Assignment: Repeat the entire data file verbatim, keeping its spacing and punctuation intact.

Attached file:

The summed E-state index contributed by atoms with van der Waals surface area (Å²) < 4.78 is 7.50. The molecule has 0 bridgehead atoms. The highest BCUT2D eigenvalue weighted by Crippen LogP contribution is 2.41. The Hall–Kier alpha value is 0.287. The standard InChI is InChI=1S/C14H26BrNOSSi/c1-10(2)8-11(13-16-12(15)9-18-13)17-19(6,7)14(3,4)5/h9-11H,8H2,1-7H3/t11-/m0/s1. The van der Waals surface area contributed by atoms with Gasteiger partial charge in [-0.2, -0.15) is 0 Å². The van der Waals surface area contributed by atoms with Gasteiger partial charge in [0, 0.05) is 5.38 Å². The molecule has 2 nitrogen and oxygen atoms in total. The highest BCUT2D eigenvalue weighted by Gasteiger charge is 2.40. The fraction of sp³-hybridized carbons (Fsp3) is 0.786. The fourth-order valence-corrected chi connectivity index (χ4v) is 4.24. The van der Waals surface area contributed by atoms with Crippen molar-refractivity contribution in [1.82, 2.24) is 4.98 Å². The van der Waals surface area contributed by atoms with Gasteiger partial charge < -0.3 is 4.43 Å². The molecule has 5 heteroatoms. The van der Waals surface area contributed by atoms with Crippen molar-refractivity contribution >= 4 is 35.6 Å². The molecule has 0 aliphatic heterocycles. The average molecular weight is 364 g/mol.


The summed E-state index contributed by atoms with van der Waals surface area (Å²) < 4.78 is 7.50. The molecule has 0 bridgehead atoms. The highest BCUT2D eigenvalue weighted by Crippen LogP contribution is 2.41. The Hall–Kier alpha value is 0.287. The standard InChI is InChI=1S/C14H26BrNOSSi/c1-10(2)8-11(13-16-12(15)9-18-13)17-19(6,7)14(3,4)5/h9-11H,8H2,1-7H3/t11-/m0/s1. The van der Waals surface area contributed by atoms with Gasteiger partial charge in [-0.2, -0.15) is 0 Å². The van der Waals surface area contributed by atoms with Gasteiger partial charge in [0, 0.05) is 5.38 Å². The molecule has 2 nitrogen and oxygen atoms in total. The highest BCUT2D eigenvalue weighted by Gasteiger charge is 2.40. The fraction of sp³-hybridized carbons (Fsp3) is 0.786. The fourth-order valence-corrected chi connectivity index (χ4v) is 4.24. The van der Waals surface area contributed by atoms with Crippen molar-refractivity contribution in [1.82, 2.24) is 4.98 Å². The van der Waals surface area contributed by atoms with Gasteiger partial charge < -0.3 is 4.43 Å². The molecule has 5 heteroatoms. The van der Waals surface area contributed by atoms with Crippen molar-refractivity contribution >= 4 is 35.6 Å². The molecule has 0 aliphatic heterocycles. The average molecular weight is 364 g/mol.